- CO2 pricing.
- Investment in R&D and commercialization.
- Steps to ensure that increased demand for power from electrification is met with clean energy.
- Public support for infrastructure such as long-distance transmission to enable greater renewables penetration, railways, and electric vehicle charging.
- Green fuels mandates for aviation and shipping.
4. More on Russia's crude oil market influence
Axios Expert Voices contributor Anna Mikulska writes...
Between early August and early October, crude oil prices shot up by approximately $20 per barrel in anticipation of the Trump administration's Nov. 5 re-imposition of oil export sanctions on Iran. But in the first week of October, amid speculation of a $100-per-barrel market, crude prices suddenly reversed course.
Between the lines: The reversal illuminates the influence of geopolitics on the crude market, including the shifting role of Saudi Arabia as a major balancing force. Saudi Arabia ultimately bowed to U.S. pressure, but its hesitation speaks to an erosion of the U.S.–OPEC relationship as Russia’s influence has grown.
Background: Saudi Arabia initially declined to heed U.S. calls to increase crude oil production, and prices began to rise. Only in the wake of Jamal Khashoggi’s murder did the Saudi government commit to production increases.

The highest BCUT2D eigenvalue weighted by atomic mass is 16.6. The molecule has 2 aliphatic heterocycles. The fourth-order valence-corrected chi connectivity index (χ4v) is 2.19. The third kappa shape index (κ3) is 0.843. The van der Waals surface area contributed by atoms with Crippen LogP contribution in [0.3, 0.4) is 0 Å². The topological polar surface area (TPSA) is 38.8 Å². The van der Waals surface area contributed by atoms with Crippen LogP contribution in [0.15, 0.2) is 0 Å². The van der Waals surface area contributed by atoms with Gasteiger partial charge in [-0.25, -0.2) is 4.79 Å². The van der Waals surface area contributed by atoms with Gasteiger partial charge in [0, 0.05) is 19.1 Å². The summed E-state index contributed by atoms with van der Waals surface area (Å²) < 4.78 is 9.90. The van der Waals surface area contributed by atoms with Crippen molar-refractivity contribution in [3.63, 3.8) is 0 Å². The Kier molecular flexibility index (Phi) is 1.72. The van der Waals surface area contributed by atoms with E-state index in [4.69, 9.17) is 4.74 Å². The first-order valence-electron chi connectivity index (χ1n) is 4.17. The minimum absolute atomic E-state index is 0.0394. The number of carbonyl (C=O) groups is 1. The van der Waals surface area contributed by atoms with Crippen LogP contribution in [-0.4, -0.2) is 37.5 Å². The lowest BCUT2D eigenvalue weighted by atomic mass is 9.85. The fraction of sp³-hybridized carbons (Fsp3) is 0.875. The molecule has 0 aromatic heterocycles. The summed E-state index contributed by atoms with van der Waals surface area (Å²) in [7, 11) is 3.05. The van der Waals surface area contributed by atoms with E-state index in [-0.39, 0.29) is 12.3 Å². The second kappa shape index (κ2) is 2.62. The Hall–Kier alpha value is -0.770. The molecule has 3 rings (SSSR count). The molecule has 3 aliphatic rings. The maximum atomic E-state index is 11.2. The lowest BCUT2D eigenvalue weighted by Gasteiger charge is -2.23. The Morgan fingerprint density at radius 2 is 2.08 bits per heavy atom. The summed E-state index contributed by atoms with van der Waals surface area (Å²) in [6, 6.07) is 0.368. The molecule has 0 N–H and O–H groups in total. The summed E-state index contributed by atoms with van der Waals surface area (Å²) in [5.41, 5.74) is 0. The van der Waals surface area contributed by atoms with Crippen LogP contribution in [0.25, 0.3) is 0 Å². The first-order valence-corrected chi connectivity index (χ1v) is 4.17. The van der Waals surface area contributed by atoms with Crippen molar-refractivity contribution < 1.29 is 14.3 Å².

- Lower global crude demand projections into 2019 and sanction exemptions for major oil consumers such as China, India and Japan also helped to lower global crude prices.
The big picture: Concerns about high crude prices are giving way to worries about their precipitous fall, which has called attention to recent geopolitical shifts:
- U.S. oil production is at record highs, but the U.S. neither owns nor controls the output, and so the U.S. can't use it as a geopolitical tool the way Saudi Arabia or Russia can.
- Saudi Arabia’s reluctance to heed U.S. requests, along with OPEC and Russia’s agreement over production cuts through 2019, indicates that U.S. influence in the Middle East and over OPEC could be eroding.
- The limitations of the Trump administration’s "U.S. energy dominance" strategy have also been exposed.